Truthfully, the community I gained from blogging extends far beyond this teeny slice of cyberspace on my blog. Social media connected me to so many like-minded people. I remember being skeptical thinking that there was no way that Internet buddies were the same as in-the-flesh friends. And it’s true that they are different, but in so many ways, my online friends know me even better.
The support, encouragement, and opportunities I’ve been given are simply overwhelmingly wonderful.
Teaching is a true passion of mine. It feels like a calling, an identity, and a true joy. But I’ve monetized that (duh!), making it a complicated and messy passion. Otherwise known as a J-O-B.
I also feel that passion for writing (I teach English after all!). This blog allows me to write for me. Though the advice that’s commonly doled out is to write for an avatar, I’ve always written this blog for me, myself, and I. It holds me accountable and helps me grow. But it also allows me to dabble and play, thinking through ideas, testing out writing styles, doing what I love without any pressure.
It’s true that sometimes I have to walk away from my writing here to tend to commitments and the chaos of everyday life, but it’s always a welcome reprieve when I return.
I’m fairly certain if I never found the personal finance/intentional spending world, I would be living in a giant pile of shoes wondering why my savings account never budged.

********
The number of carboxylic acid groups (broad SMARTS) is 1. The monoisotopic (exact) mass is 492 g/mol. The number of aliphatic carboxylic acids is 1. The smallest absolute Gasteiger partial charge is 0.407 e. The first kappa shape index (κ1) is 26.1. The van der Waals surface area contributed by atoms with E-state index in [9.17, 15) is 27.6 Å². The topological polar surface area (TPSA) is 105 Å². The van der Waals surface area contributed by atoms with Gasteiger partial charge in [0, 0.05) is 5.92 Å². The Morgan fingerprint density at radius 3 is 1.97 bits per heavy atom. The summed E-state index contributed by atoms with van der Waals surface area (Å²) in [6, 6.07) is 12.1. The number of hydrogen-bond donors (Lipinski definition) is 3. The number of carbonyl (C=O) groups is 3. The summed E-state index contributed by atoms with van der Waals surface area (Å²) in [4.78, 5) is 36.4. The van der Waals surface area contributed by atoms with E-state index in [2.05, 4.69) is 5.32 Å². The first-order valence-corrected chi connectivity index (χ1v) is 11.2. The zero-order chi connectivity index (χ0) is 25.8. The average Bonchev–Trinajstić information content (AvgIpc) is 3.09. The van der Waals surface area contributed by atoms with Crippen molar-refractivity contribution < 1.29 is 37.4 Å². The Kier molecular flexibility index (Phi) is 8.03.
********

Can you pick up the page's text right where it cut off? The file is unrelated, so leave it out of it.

Because that’s basically how I always lived. I spent my money as fast as I made it. Even when we combined our finances, my savings never grew. And investing? What was that? (I seriously thought you could end up owing the stock market money like a bookie or something!)
By learning to spend more intentionally, I also learned to let go of my crippling shopping habit. While I’m a work in decluttering progress, I can proudly say that even with four people living in our house, we have less stuff now than when I first started this blog as a pair of DINKs.
It’s pretty easy to criticize the personal finance community by saying it’s an echo chamber. After all, there are only so many synonyms for budgets and side hustles. So, yeah, a lot of times, we are saying the same thing. At least on the surface.
But when you get to know bloggers and content creators beyond the headline or the tweet, you see that there’s so much nuance and depth. I can’t count how many times I’m talked to someone or even typed out my own thoughts only to realize how much my perspective was expanding or shifting.